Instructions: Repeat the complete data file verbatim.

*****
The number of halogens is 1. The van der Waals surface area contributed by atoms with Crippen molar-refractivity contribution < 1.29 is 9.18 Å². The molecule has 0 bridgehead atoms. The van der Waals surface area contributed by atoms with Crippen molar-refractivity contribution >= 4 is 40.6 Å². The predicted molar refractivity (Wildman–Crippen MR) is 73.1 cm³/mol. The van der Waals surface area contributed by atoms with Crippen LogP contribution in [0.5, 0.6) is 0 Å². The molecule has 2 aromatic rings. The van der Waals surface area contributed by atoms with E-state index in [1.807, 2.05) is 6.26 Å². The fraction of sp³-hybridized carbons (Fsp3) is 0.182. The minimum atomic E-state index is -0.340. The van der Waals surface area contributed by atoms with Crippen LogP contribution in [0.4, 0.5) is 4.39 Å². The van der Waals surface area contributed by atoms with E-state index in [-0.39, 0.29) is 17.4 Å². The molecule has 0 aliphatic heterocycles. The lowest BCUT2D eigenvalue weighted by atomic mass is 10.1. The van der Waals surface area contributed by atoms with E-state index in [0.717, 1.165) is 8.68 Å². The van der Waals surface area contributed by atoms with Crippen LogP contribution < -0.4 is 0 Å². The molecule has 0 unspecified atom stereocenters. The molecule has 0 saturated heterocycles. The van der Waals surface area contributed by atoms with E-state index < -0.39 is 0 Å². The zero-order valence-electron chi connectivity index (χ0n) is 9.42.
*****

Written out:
The number of halogens is 1. The van der Waals surface area contributed by atoms with Crippen molar-refractivity contribution < 1.29 is 9.18 Å². The molecule has 0 bridgehead atoms. The van der Waals surface area contributed by atoms with Crippen molar-refractivity contribution >= 4 is 40.6 Å². The predicted molar refractivity (Wildman–Crippen MR) is 73.1 cm³/mol. The van der Waals surface area contributed by atoms with Crippen LogP contribution in [0.5, 0.6) is 0 Å². The molecule has 2 aromatic rings. The van der Waals surface area contributed by atoms with E-state index in [1.807, 2.05) is 6.26 Å². The fraction of sp³-hybridized carbons (Fsp3) is 0.182. The minimum atomic E-state index is -0.340. The van der Waals surface area contributed by atoms with Crippen LogP contribution in [0.4, 0.5) is 4.39 Å². The van der Waals surface area contributed by atoms with E-state index in [-0.39, 0.29) is 17.4 Å². The molecule has 0 aliphatic heterocycles. The lowest BCUT2D eigenvalue weighted by atomic mass is 10.1. The van der Waals surface area contributed by atoms with E-state index in [0.717, 1.165) is 8.68 Å². The van der Waals surface area contributed by atoms with Crippen LogP contribution < -0.4 is 0 Å². The molecule has 0 unspecified atom stereocenters. The molecule has 0 saturated heterocycles. The van der Waals surface area contributed by atoms with E-state index < -0.39 is 0 Å². The zero-order valence-electron chi connectivity index (χ0n) is 9.42.